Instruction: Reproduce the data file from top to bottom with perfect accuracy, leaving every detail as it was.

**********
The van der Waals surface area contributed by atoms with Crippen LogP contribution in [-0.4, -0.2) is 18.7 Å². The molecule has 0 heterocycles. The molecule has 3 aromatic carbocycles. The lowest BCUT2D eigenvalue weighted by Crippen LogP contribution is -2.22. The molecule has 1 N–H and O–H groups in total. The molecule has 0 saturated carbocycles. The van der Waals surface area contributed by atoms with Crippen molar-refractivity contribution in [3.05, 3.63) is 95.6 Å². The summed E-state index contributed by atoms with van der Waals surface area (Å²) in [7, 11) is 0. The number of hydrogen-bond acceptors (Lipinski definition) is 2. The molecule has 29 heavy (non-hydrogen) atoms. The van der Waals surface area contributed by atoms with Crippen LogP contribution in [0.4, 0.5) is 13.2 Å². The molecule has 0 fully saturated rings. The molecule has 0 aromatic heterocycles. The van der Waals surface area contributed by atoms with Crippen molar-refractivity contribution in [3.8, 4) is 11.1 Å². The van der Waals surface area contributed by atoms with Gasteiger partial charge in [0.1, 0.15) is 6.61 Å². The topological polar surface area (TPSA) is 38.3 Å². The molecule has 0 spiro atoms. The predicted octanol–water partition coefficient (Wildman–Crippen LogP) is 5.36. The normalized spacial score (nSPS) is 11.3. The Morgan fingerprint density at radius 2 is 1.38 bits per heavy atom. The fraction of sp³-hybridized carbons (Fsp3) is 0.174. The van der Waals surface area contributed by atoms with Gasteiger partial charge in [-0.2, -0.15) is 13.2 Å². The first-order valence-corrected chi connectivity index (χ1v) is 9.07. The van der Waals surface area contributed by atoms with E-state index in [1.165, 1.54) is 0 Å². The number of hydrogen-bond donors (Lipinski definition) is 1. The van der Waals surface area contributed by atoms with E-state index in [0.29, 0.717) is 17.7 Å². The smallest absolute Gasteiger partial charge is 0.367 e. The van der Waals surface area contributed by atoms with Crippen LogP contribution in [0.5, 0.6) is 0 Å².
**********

The van der Waals surface area contributed by atoms with Crippen LogP contribution in [-0.4, -0.2) is 18.7 Å². The molecule has 0 heterocycles. The molecule has 3 aromatic carbocycles. The lowest BCUT2D eigenvalue weighted by Crippen LogP contribution is -2.22. The molecule has 1 N–H and O–H groups in total. The molecule has 0 saturated carbocycles. The van der Waals surface area contributed by atoms with Crippen molar-refractivity contribution in [3.05, 3.63) is 95.6 Å². The summed E-state index contributed by atoms with van der Waals surface area (Å²) in [7, 11) is 0. The number of hydrogen-bond acceptors (Lipinski definition) is 2. The molecule has 29 heavy (non-hydrogen) atoms. The van der Waals surface area contributed by atoms with Crippen LogP contribution in [0.4, 0.5) is 13.2 Å². The molecule has 0 fully saturated rings. The molecule has 0 aromatic heterocycles. The van der Waals surface area contributed by atoms with Crippen molar-refractivity contribution in [3.8, 4) is 11.1 Å². The van der Waals surface area contributed by atoms with Gasteiger partial charge in [0.1, 0.15) is 6.61 Å². The topological polar surface area (TPSA) is 38.3 Å². The molecule has 0 spiro atoms. The predicted octanol–water partition coefficient (Wildman–Crippen LogP) is 5.36. The normalized spacial score (nSPS) is 11.3. The Morgan fingerprint density at radius 2 is 1.38 bits per heavy atom. The fraction of sp³-hybridized carbons (Fsp3) is 0.174. The van der Waals surface area contributed by atoms with Gasteiger partial charge in [-0.2, -0.15) is 13.2 Å². The first-order valence-corrected chi connectivity index (χ1v) is 9.07. The van der Waals surface area contributed by atoms with E-state index in [1.165, 1.54) is 0 Å². The number of hydrogen-bond donors (Lipinski definition) is 1. The van der Waals surface area contributed by atoms with E-state index in [0.29, 0.717) is 17.7 Å². The smallest absolute Gasteiger partial charge is 0.367 e. The van der Waals surface area contributed by atoms with Crippen LogP contribution in [0.5, 0.6) is 0 Å².